While most shampoos can accomplish a thorough cleanse, the real challenge lies in removing just enough sebum to allow the hair to be clean without drying it out.

This explains why most shampoo formulations have a secondary function of smoothing the hair’s surface and imparting lustre, smoothness, buoyancy and volume.

Certain types of hair loss shampoos also treat the scalp with medicated ingredients, such as those targeting dandruff, a common scalp disorder caused by a yeast known as Malassezia.

Hair loss shampoo: Copper Peptide Hair regrowth deep cleanse shampoo

The Copper Peptide Hair Regrowth Deep Cleanse Shampoo is formulated for hair loss and sensitive scalps. It has degreasing, soothing, and anti-hairloss effects. It also contains amino acid surfactant for sensitive scalps, zinc pyrithione for anti-dandruff action, and copper peptide for healthy hair growth.

Types of surfactants

A surfactant is often amphiphilic, meaning its molecules contain both lipophilic (oil-attracting) and hydrophilic (water-attracting) parts. The oil-attracting parts bind to sebum while the water-loving sites parts to water. Such a mechanism allows sebum to be removed when in contact with water.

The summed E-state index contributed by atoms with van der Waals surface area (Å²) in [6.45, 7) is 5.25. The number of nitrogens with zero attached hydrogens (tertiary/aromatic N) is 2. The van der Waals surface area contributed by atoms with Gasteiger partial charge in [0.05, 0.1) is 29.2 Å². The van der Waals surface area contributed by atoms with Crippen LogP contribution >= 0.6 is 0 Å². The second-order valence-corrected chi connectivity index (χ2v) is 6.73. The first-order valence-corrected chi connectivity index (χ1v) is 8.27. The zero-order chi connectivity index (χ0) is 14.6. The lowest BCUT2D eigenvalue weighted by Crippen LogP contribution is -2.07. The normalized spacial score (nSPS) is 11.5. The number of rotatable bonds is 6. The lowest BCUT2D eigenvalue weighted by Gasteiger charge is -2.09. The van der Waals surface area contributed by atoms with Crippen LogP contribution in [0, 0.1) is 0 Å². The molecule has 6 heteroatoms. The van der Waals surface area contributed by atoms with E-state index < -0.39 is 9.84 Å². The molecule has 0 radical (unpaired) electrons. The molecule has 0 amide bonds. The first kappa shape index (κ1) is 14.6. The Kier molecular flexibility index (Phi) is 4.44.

The type of surfactants used in hair loss shampoos is classified according to their hydrophilic polar group. The four common categories of shampoo surfactants are anionics, cationics, non-ionics and amphoterics. Most shampoo formulas rely on two types of surfactants.

The surfactant listed first in a shampoo’s ingredient list denotes the primary cleanser and also the ingredient in the highest concentration. The surfactant listed second is the secondary cleanser; this is often added to offset the weaknesses of the first surfactant.

Anionic surfactants
Anionic surfactants are named for their negatively charged hydrophilic (water-loving) parts. Derived from fatty alcohols, they are good at removing sebum from the scalp. However, excessive cleansing with anionic surfactants leaves the hair harsh, rough, dull, frizzy and prone to tangling. Examples include sodium laureth sulfate, ammonium laureth sulfate, sodium lauryl sulfate, and ammonium lauryl sulfate.